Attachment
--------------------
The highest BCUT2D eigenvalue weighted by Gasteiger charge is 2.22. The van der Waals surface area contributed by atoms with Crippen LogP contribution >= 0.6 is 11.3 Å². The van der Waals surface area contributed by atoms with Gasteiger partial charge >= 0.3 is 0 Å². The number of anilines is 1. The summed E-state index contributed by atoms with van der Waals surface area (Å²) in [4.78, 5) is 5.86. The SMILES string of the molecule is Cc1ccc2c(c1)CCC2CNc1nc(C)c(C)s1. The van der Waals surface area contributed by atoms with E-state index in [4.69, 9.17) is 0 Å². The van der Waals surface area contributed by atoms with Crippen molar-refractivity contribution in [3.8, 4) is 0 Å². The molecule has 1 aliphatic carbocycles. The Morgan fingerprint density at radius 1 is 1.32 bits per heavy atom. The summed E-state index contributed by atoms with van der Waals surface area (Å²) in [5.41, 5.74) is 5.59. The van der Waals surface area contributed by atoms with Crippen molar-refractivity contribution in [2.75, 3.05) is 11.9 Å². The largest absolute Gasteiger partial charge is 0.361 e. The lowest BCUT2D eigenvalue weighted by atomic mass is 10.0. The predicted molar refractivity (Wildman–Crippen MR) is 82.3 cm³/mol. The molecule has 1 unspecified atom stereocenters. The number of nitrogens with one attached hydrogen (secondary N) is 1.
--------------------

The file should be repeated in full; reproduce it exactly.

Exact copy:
The highest BCUT2D eigenvalue weighted by Gasteiger charge is 2.22. The van der Waals surface area contributed by atoms with Crippen LogP contribution >= 0.6 is 11.3 Å². The van der Waals surface area contributed by atoms with Gasteiger partial charge >= 0.3 is 0 Å². The number of anilines is 1. The summed E-state index contributed by atoms with van der Waals surface area (Å²) in [4.78, 5) is 5.86. The SMILES string of the molecule is Cc1ccc2c(c1)CCC2CNc1nc(C)c(C)s1. The van der Waals surface area contributed by atoms with E-state index in [4.69, 9.17) is 0 Å². The van der Waals surface area contributed by atoms with Crippen molar-refractivity contribution in [3.8, 4) is 0 Å². The molecule has 1 aliphatic carbocycles. The Morgan fingerprint density at radius 1 is 1.32 bits per heavy atom. The summed E-state index contributed by atoms with van der Waals surface area (Å²) in [5.41, 5.74) is 5.59. The van der Waals surface area contributed by atoms with Crippen molar-refractivity contribution in [2.75, 3.05) is 11.9 Å². The largest absolute Gasteiger partial charge is 0.361 e. The lowest BCUT2D eigenvalue weighted by atomic mass is 10.0. The predicted molar refractivity (Wildman–Crippen MR) is 82.3 cm³/mol. The molecule has 1 unspecified atom stereocenters. The number of nitrogens with one attached hydrogen (secondary N) is 1.